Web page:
“Collaboratively created by Sindhoor and Natyaveda, Navarasa’s choreography is grounded in traditional Indian dance, but reaches outward. They incorporate modern dance, Indian martial arts, aerial dance, Bollywood’s pop influences — all with an eye for originality and a skillful use of space,sending dancers into eye-catching floor patterns. Embedded are compelling dances: an acrobatic solo up and down a roughly 10-foot-tall wooden column,a sensuous, serpentine duet, a fighting dance with the clash of wooden canes. The most engaging dances are the rhythmic group dances, slaps,and claps complementing the stomps of ultra-flexed feet and high kicks that smack against ;outstretched hands.”
Boston Globe, Sep, 2010
The stage was vibrant with youth,energy,colour and celebration. Aparna Sindhoor and her troupe of bare-chested, mundu-clad young men were performing at Amol Palekar's theatre festival at the Yashwantrao Chavan Auditorium on Friday.
Pune Mirror, December 2008
"Breathtaking!A performance deeply, almost in-your-face Indian, but impressively international in its appeal and quality…. The level of individual skill was high, and the combination created an experience that stunned the audience with its complexity and beauty…”.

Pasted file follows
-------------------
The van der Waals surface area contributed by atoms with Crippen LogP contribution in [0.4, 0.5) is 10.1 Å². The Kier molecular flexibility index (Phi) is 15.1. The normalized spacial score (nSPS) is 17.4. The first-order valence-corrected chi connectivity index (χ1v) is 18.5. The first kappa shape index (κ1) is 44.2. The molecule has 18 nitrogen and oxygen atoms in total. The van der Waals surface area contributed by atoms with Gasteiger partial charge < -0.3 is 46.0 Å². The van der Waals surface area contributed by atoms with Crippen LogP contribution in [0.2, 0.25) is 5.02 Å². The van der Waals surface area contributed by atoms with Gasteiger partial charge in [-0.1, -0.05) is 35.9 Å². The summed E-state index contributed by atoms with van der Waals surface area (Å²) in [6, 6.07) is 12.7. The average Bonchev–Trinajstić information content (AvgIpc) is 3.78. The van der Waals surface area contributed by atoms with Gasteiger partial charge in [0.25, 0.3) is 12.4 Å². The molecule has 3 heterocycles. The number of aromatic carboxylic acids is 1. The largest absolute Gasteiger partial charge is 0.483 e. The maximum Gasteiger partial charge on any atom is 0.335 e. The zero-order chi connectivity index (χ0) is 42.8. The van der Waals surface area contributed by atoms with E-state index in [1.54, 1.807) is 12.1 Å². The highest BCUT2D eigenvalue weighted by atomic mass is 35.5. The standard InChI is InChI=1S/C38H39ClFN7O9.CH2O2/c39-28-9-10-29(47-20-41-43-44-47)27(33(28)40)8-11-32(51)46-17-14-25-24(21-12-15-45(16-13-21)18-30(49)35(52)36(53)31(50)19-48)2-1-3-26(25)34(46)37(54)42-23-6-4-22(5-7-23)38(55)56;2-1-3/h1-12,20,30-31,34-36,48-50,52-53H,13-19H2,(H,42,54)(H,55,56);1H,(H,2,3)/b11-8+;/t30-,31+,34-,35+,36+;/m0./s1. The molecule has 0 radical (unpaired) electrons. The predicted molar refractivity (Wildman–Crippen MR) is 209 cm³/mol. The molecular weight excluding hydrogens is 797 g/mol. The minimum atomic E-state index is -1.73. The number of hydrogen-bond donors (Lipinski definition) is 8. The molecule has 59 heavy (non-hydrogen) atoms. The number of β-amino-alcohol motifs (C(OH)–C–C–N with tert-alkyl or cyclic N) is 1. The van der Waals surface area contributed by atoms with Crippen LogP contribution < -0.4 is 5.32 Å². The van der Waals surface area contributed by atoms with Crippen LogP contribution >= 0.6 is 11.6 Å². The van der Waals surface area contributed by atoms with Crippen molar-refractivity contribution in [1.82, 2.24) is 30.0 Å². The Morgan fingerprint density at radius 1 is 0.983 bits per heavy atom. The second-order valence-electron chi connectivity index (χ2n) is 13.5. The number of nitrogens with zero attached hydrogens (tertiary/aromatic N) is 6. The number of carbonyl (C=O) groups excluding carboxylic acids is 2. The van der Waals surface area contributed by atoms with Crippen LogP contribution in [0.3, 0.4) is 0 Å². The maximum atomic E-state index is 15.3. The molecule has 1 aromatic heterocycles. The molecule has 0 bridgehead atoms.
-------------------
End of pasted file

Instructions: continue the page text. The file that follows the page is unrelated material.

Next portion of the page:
Times of India, Dec 2008
It is only an artiste performance that can speak a thousnad words without saying a single one. The fact was proven again as pantomime Irshad Panjatan and artistic director Aparna Sindhoor performed at Amol Palekar's theatre festival.
The Indian Express, Pune Newsline, December 2008.
'Theatre beyond words', the fifth annual theatre festival organised by Amol Palekar and Sandhya Gokhale, poignantly, began on a note of silence. A two-minute silent tribute was paid to noted actor-direc-tor Jayadev Hattangadi, who passed away on Thursday.